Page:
As parents of kids with Migraine may feel the need to protect them from Migraine triggers and stigma. This is a natural, healthy instinct. Unfortunately, we can’t protect our kids all the time. We spent a lot of time away from our children. Between school, sports, music, church activities, and summer camp, our kids are frequently out of our immediate care. That doesn’t mean we can’t advocate for them. In fact, it’s essential that we communicate our children’s special needs to teachers, coaches, non-custodial parents, and other caregivers. The adults charged with caring for our children need to be informed.
Steps to advocate for our kids
- Create a Migraine Management Action Plan, and ask their Migraine specialist to sign it. Make copies to share with all adults who care for our kids.
- Help them build Migraine Attack Packs filled with comforting items that ease the discomfort of a Migraine attack while they wait for their abortive to stop it.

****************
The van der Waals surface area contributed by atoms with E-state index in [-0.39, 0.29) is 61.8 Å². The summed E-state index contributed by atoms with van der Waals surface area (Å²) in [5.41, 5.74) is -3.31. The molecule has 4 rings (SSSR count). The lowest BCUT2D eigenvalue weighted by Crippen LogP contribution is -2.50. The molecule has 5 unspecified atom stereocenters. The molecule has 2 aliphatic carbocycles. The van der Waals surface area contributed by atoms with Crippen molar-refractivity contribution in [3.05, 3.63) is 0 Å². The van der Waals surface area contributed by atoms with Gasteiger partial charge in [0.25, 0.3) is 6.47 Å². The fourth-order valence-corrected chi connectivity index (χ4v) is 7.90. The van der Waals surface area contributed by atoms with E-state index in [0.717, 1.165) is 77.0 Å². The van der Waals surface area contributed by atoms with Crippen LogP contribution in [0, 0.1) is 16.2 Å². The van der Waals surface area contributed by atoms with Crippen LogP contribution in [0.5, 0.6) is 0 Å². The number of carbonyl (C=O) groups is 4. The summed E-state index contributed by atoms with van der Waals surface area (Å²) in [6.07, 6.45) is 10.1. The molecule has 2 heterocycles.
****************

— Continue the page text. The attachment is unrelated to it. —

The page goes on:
- Ask the pharmacist to split prescription medication into more than one container so medication can be stored at school, daycare, or other locations without risk of losing the entire supply.
- If non-custodial and step-parents are involved in our children’s care, have a frank conversation to ensure that all adults understand your child’s Migraine needs and are working together.
- 504 Plans and Individualized Education Programs (IEPs) are sometimes necessary for students with Migraine. If our children struggle in school because of Migraine, we may consider requesting and evaluation for special education services at school.
- Educate yourself about pediatric Migraine. Kids are not miniature adults. The treatments they need are often different from those for adults with Migraine.
- Teach them about Migraine. Raising a child with Migraine requires us to encourage personal responsibility and age-appropriate independent disease management. Even very young children can learn to ask for help when they sense a Migraine attack starting. By elementary school, children can understand the concept of triggers. Teens can be taught to take proactive measures such as trigger avoidance, adequate sleep, hydration, exercise, meditation, and healthy eating habits.
Our children need us to speak for them sometimes. At other times, we must encourage them to speak up for themselves. Striking a healthy balance is just part of our job as parents. When our kids observe us talking about Migraine in a confident, matter-of-fact manner, they learn to adopt a healthy attitude toward managing their Migraine disease.